The Message and Ministry of Reconciliation - 2 Corinthians 5:18-6:2
There are few things in life more beautiful than true reconciliation. All of us experience small reconciliations on a regular basis, but to experience a sincere reconciliation after a long or severe separation is very sweet.
As Christians we know that every person is born in with an incredible need to reconciled. We are all born separated from God and with rebellion against Him in our hearts. And yet, even though we caused the separation, God has initiated reconciliation. God did what was necessary to see our relationship with Him restored; and He did so at great cost to Himself.
But while those who believe have experienced this incredible reconciliation, many of us take it for granted. We forget how great a chasm existed and what lengths God went to in order to bring us back into relationship. And not only has He reconciled us, but He has also made us stewards of His great message of reconciliation. We have been called to help those who are still living at odds with their creator, to share with them the hope of reconciliation.
The Message of Reconciliation
- Our Need for Reconciliation – While each of us are born separated from God, most people live without much awareness of this great schism. Most are unaware (or choose to ignore) the great need for restoration that exists. Yet the Bible is clear, our sin separates us from God and unless we come into right relationship with Him we will experience His judgment (Isaiah 59:2; 2 Thessalonians 1:7b–9).
- God as the Initiator of Reconciliation (5:18-19) – While many believe that they can somehow earn right standing with God or at least meet Him halfway, the Scriptures are clear that God is one who does the work of reconciliation. Paul says it is all from God; He is the one who reconciles us to Himself.
- Jesus as the Agent of Reconciliation (5:18-19) – While God the Father is the initiator of reconciliation, Jesus is the one through whom reconciliation is accomplished. It is only through the sinless life, sacrificial death and victorious resurrection of Jesus that we can be brought near to God (Colossians 1:19-22). Even while we were at enmity with God, Jesus died to accomplish reconciliation (Romans 5:8-11).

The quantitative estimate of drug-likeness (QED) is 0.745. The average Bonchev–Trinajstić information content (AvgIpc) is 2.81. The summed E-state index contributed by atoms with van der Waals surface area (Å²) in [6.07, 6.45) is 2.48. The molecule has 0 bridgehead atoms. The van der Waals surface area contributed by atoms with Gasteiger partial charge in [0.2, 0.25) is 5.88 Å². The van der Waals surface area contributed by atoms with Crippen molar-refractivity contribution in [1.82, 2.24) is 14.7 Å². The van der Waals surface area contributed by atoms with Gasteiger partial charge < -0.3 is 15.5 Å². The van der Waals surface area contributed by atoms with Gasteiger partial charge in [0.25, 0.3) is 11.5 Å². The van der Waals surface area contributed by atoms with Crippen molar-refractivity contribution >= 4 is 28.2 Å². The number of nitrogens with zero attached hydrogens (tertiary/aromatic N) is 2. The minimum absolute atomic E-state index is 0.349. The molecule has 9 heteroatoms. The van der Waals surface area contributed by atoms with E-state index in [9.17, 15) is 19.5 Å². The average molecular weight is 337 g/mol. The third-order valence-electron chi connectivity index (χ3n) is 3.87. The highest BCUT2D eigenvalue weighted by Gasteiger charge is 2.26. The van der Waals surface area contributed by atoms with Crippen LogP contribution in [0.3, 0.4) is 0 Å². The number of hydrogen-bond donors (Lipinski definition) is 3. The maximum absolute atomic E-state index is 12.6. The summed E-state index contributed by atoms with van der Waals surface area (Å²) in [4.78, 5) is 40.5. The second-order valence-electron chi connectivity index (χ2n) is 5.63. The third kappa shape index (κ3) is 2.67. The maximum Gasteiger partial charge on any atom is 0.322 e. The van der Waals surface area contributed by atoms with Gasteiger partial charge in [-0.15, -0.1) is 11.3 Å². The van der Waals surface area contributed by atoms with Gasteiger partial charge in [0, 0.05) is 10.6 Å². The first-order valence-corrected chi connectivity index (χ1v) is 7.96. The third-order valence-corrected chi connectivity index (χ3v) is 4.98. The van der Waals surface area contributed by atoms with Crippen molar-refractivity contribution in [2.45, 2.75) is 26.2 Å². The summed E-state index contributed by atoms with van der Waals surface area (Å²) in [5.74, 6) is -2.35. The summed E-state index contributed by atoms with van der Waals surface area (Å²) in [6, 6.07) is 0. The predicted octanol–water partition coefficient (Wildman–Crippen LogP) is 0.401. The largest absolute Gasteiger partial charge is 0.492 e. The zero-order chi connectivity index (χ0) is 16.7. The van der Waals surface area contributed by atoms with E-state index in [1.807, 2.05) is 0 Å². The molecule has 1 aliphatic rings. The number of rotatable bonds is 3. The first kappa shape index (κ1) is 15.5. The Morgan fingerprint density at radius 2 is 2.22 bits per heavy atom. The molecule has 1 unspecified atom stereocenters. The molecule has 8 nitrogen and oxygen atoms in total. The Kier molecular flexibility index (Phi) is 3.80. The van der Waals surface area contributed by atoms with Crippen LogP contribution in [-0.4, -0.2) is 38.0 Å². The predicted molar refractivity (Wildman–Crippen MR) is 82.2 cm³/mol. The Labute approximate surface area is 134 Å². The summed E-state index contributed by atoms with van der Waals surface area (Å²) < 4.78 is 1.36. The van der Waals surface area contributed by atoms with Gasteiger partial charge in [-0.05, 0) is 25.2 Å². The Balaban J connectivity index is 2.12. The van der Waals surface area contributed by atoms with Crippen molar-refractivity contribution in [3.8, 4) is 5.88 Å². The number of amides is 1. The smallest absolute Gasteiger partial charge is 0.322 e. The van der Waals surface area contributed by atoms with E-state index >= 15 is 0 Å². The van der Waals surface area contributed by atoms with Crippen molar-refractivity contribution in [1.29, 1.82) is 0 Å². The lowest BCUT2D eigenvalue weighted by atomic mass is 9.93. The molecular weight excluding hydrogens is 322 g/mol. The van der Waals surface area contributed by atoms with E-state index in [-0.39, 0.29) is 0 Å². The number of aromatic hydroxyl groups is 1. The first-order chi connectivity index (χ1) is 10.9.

- Imputation as the Means Reconciliation (5:19b, 21) – Imputation is a word that is used to describe Jesus’s taking of our sin on Himself. In His death Jesus took on our sin and bore the wrath of God on our behalf. Now, as we trust in His death on our behalf we are granted the righteousness of His perfect life. This is known as “the great exchange;” He took our sins and we gained His righteousness (1 Corinthians 11:24; 15:4; Galatians 3:13; Isaiah 53:5–6; Philippians 3:8b–9).
The Ministry of Reconciliation
While this passage offers great insight into God’s work of reconciliation, Paul’s main reason for writing is to defend his own ministry to the Corinthians. He has been reconciled to God through Christ and now God has called him to be a steward (ambassador) of the message of reconciliation. This is the message he has brought to the Corinthians and that he continues to proclaim with great urgency.
While the context of this passage is of Paul’s apostleship, all believers share in the call of God to take the message of reconciliation to others. In this sense the passage serves as an example to be followed.
- Entrusted with the Message of Reconciliation (5:18-19) – A main theme throughout this letter is God’s entrusting Paul with message and ministry of the Gospel. Paul has been reconciled and now has been entrusted with the message of reconciliation (2 Corinthians 4:1, 5-6).
- An Ambassador for Christ (5:20) - An ambassador is a representative and messenger of the one who sends him; in the same way Christians are representatives and messengers of God to the world; He makes His appeal through us (2 Corinthians 2:17; Romans 10:14-17).
- The Appeal for Reconciliation (5:20b, 6:1-2) - It’s clear that Paul loved the Corinthians and was committed to seeing them understand the hope of the Gospel. He also understands the message of reconciliation and the need for it to be received through faith. Paul appeals to the Corinthians to not neglect the grace of God that is being offered them in Christ – be reconciled to God!
Summary – Through the grace of God and the sacrifice of Jesus those who believe can experience the incredible gift of being reconciled to God. This is something we cannot earn; it is made possible by God through Christ alone. As those who have been reconciled we should plead with those around us to believe. God has entrusted us with His message, and we, like Paul, should implore others to be reconciled to God. To not dismiss the grace of God that’s available to them.